Okay, some people are smoking some bad dope.
Whilst helping the PharmKid get down to the car for school this morning, I came upon PharmGirl, MD, in a rage while sitting in front of her laptop. The object of her vitriol was a 17 April article in BusinessWeek entitled, “Are There Too Many Women Doctors?: As an MD shortage looms, female physicians and their flexible hours are taking some of the blame.” The article derives from a point/counterpoint pair of essays in the 5 April issue of BMJ (British Medical Journal) entitled, “Are there too many female medical graduates?” (“Yes” position, “No” position – free full text at the time of this posting)
While the BMJ essays primarily address issues in the UK, they are common to the US and many other countries – BusinessWeek’s Catherine Arnst describes the long-term problem that underlies concerns about too many women in medicine:
Various studies have projected a shortfall of anywhere from 50,000 to 100,000 physicians in the U.S. relative to demand by 2020, and the Institute of Medicine, a federal advisory body, just reported that in a mere three years senior citizens will be facing a health-care workforce that is “too small and woefully unprepared.”
One cannot deny these facts. But an argument has been made that the increased representation of women among medical graduates is increasing the number of physicians who work part-time or drop out of the physician pool altogether when having children.
“It’s pretty much an even bet that within a year or two of entering practice they will go on maternity leave,” says Phillip Miller, a vice-president of the medical recruiting firm Merritt, Hawkins & Associates. “Then they are going to want more flexible hours.”
Such demands tend to irritate older doctors. “The young women in our practice are always looking to get out of being on-call,” says a male internist at a large New York-area medical group who asked not to be named. “The rest of us have to pick up the slack. That really stirs up a lot of resentment.”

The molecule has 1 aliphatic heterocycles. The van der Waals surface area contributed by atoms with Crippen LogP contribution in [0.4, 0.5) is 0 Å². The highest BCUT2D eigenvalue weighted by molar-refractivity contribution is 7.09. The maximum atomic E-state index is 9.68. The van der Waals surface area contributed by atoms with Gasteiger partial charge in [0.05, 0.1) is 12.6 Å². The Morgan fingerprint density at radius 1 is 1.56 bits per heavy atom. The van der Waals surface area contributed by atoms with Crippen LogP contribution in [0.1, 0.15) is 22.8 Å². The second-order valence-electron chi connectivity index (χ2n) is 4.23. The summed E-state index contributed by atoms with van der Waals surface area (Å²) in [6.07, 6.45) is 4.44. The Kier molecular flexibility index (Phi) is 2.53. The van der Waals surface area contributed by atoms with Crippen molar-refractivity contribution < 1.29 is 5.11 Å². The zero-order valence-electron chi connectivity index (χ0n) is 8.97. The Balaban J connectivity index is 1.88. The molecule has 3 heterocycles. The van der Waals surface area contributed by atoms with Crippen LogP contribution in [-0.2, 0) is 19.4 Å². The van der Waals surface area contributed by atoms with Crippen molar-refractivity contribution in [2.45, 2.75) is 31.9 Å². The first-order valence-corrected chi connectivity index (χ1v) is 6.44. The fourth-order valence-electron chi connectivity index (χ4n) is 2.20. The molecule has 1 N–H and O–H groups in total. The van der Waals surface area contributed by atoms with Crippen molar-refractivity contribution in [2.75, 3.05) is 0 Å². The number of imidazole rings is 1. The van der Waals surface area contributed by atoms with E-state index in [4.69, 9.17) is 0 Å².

Arnst herself counters these anecdotal assertions with one of many advantages of increased numbers of women physicians:
On the plus side, women are willing to take on lower-paying specialties that male doctors are moving away from, such as primary care, pediatrics, and obstetrics. Since 1996 there has been a 40% jump in the number of women choosing primary care, offsetting the 16% decline in men entering the field.
Moreover, Arnst points out that the issue may be more one of all docs choosing to seize back more of their lives, rather than an issue of gender:
The issue of shorter work weeks may in fact be as much generational as gender-based. Newly minted male doctors are also rejecting the heroic 80-hour weeks put in by physicians of yesteryear.
I’m not a physician but I would submit that I have made changes in my own career to support the mission of my physician wife, an issue kindly brought to light by Canadian ER doc, Couz, on her excellent blog, Tales from the Emergency Room and Beyond:
In all seriousness, I wouldn’t have married me. My husband is a glutton for punishment.
Again, this may be anecdote, but an anonymous commenter on the long thread following the BusinessWeek article confirms my experience with most of PharmGirl’s female colleagues: they bust their asses to do their jobs despite biology and societal pressure to be doctors first and women second:
It is interesting that the statistics did not talk about female physicians who work full time similar to their male counterparts. I am a full time female physician who works long hours just like my male colleagues. I took only eight weeks for maternity leave twice during my career. I never entertained working part-time for economic and financial issues. But I always had to live with the guilt of not having enough time with my family and spending too much money for hiring nannies. Perhaps Dr. Nancy Oriol’s comments has to be taken wholeheartedly that there might be some issues with retention. We should consider alternative ways of making the discipline accommodating for the younger generation who have to juggle work and life balance.